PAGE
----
Historical writers love history. We explore it through various means: online resources, physical books and biographies, old (primary) resources such as journals and official records, and personal visits to locations where that history took place.
Today, I welcome author Carrie Fancett Pagels to give us a heads up on Virginia’s Shirley Plantation, the setting for her novella, Return to Shirley Plantation: A Civil War Romance.
Carrie: The first time I tried to visit at Shirley was a dozen or so years ago. My mother-in-law, on one of her visits, and I drove out to the plantations along the James River and Route 5 in Virginia—one of the most scenic areas in the state. Unfortunately, Shirley was closed that day. But we read all about it and vowed that we’d return one time in the future. Instead we visited at Berkeley Plantation—a lovely place.
A few years later, my mother-in-law suggested we visit one or more of the plantations we had missed. We chose two—one being Shirley. We had only a short time that we got to visit, because we had a busy day, but what especially stood out was the long drive in and the vastness of the property, at first. Then, to see all the buildings on the property, I was amazed. Honestly, at that time, I don’t think I realized they were all built in the 18th century but I used them for the prototype for a plantation in a story I had that was set in New York, an 18th century estate. We spent most of our time in the house on the tour and I wanted to come back and see more of the outbuildings.
We visited another plantation home that day, also. I remember discovering that the furnishings in that home were not original to the home whereas those at Shirley were. And I marveled at that fact and that the Hill-Carter family had continuously held the property since the 18th century. Wow. That was pretty shocking.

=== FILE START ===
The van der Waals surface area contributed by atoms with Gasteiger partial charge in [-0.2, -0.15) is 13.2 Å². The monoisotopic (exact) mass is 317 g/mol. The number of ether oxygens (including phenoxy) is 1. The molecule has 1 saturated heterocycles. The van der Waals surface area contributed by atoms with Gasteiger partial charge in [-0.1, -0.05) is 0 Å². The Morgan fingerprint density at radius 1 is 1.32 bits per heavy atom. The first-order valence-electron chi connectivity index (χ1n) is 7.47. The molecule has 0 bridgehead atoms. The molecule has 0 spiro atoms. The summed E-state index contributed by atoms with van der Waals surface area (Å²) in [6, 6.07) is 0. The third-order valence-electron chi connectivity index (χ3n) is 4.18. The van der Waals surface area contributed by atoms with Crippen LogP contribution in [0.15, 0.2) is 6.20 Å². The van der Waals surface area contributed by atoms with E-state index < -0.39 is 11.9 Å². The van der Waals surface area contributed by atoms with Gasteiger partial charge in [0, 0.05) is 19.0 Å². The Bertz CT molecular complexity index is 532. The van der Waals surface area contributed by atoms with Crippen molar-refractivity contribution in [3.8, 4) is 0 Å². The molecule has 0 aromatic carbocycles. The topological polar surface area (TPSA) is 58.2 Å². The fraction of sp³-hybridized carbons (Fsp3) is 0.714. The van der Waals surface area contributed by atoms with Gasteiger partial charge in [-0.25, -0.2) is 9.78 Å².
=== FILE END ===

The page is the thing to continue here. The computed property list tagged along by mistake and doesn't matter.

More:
The Shirley acreage (which is in the thousands, by the way) borders the James River and there was a dock there. At one point in time mail was even simply delivered to “Shirley, Virginia.” That access to the river supported the success of the plantation. Shirley lies south of Richmond on the river and north of Norfolk, Suffolk, Newport News, Yorktown, and Hampton—all bustling colonial towns. River access allowed people to also travel to Williamsburg easily, where much political activities took place.
When I had my second visit to Shirley, yet a few more years later, I was again with my in-laws, both this time, and I had the privilege of being on a tour in which the guide discussed some family members I found particularly fascinating. As she continued talking, my imagination shot off into orbit and I wrote a War of 1812 manuscript inspired by that information.
In the meanwhile, I returned to the plantation and toured the amazing collection of buildings. There is nothing like it in the world—the most complete set of colonial era buildings on a working plantation. The plantation’s history as a field hospital during the Civil War inspired my novella “Return to Shirley Plantation.”
This is Shirley’s 400th anniversary. I invite readers to go out and visit this national landmark!
Sandy: On the way back from Williamsburg a couple years ago, we drove past Shirley Plantation. Though we didn’t tour it, as Carrie said, it’s an amazing view, sitting right on the river. Hopefully, one of these days, I’ll get back there to tour the place.
What is the most amazing place you have ever toured? Did you hear some unique tales about its history? Did it spark ideas?
Carrie Fancett Pagels is author of Amazon top-rated Civil War novella Return to Shirley Plantation: A Civil War Romance. Carrie also contributed to God’s Provision in Tough Times, Lighthouse of the Carolinas (July, 2013). Her short story, Snowed In: A Northwoods Christmas, will appear in Guidepost Books “A Cup of Christmas Cheer” (October, 2013). With a Ph.D. in School Psychology, Carrie served as a psychologist for twenty-five years. She has two popular group blogs: Overcoming With God (www.overcomingwithGod.com) and Colonial Quills (www.ColonialQuills.org).
Carrie is the former ACFW Zone Mid-Atlantic Zone Director and Virginia/West Virginia Area Coordinator and continues to serve as co-hostess of the Tidewater Area Christian Writers group. Married for over 25 years to the love of her life, she resides in Virginia’s historic triangle. She has an 11-year-old son and a 24-year-old daughter.
Sandra Ardoin engages readers with stories of love and faith. She’s the author of heartwarming and award-winning historical romance. Visit her at www.sandraardoin.com. Subscribe to receive her updates and specials: http://eepurl.com/Xjqwr. Connect with her on Facebook, Twitter, Goodreads, Pinterest, and BookBub.